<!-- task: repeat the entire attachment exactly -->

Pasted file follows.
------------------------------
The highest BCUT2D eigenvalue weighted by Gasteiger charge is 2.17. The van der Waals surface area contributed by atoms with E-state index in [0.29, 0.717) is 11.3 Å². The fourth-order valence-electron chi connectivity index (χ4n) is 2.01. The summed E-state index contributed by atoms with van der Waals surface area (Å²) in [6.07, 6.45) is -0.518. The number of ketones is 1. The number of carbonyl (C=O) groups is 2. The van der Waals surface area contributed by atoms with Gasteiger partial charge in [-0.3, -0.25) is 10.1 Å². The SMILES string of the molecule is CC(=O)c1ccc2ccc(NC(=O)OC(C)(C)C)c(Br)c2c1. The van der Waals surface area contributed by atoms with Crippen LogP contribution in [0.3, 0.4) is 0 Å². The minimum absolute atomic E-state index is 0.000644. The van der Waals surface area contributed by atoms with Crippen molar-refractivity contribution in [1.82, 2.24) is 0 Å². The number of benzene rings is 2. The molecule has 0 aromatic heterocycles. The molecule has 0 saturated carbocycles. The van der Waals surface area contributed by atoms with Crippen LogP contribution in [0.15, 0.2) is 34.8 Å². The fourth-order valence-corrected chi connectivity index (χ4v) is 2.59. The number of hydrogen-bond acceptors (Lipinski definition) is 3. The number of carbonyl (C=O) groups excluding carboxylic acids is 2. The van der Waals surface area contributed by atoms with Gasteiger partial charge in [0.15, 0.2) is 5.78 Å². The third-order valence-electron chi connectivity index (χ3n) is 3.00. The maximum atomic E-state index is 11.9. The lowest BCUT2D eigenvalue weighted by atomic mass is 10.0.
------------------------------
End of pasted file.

The highest BCUT2D eigenvalue weighted by Gasteiger charge is 2.17. The van der Waals surface area contributed by atoms with E-state index in [0.29, 0.717) is 11.3 Å². The fourth-order valence-electron chi connectivity index (χ4n) is 2.01. The summed E-state index contributed by atoms with van der Waals surface area (Å²) in [6.07, 6.45) is -0.518. The number of ketones is 1. The number of carbonyl (C=O) groups is 2. The van der Waals surface area contributed by atoms with Gasteiger partial charge in [-0.3, -0.25) is 10.1 Å². The SMILES string of the molecule is CC(=O)c1ccc2ccc(NC(=O)OC(C)(C)C)c(Br)c2c1. The van der Waals surface area contributed by atoms with Crippen LogP contribution in [0.3, 0.4) is 0 Å². The minimum absolute atomic E-state index is 0.000644. The van der Waals surface area contributed by atoms with Crippen molar-refractivity contribution in [1.82, 2.24) is 0 Å². The number of benzene rings is 2. The molecule has 0 aromatic heterocycles. The molecule has 0 saturated carbocycles. The van der Waals surface area contributed by atoms with Crippen LogP contribution in [0.15, 0.2) is 34.8 Å². The fourth-order valence-corrected chi connectivity index (χ4v) is 2.59. The number of hydrogen-bond acceptors (Lipinski definition) is 3. The number of carbonyl (C=O) groups excluding carboxylic acids is 2. The van der Waals surface area contributed by atoms with Gasteiger partial charge in [0.15, 0.2) is 5.78 Å². The third-order valence-electron chi connectivity index (χ3n) is 3.00. The maximum atomic E-state index is 11.9. The lowest BCUT2D eigenvalue weighted by atomic mass is 10.0.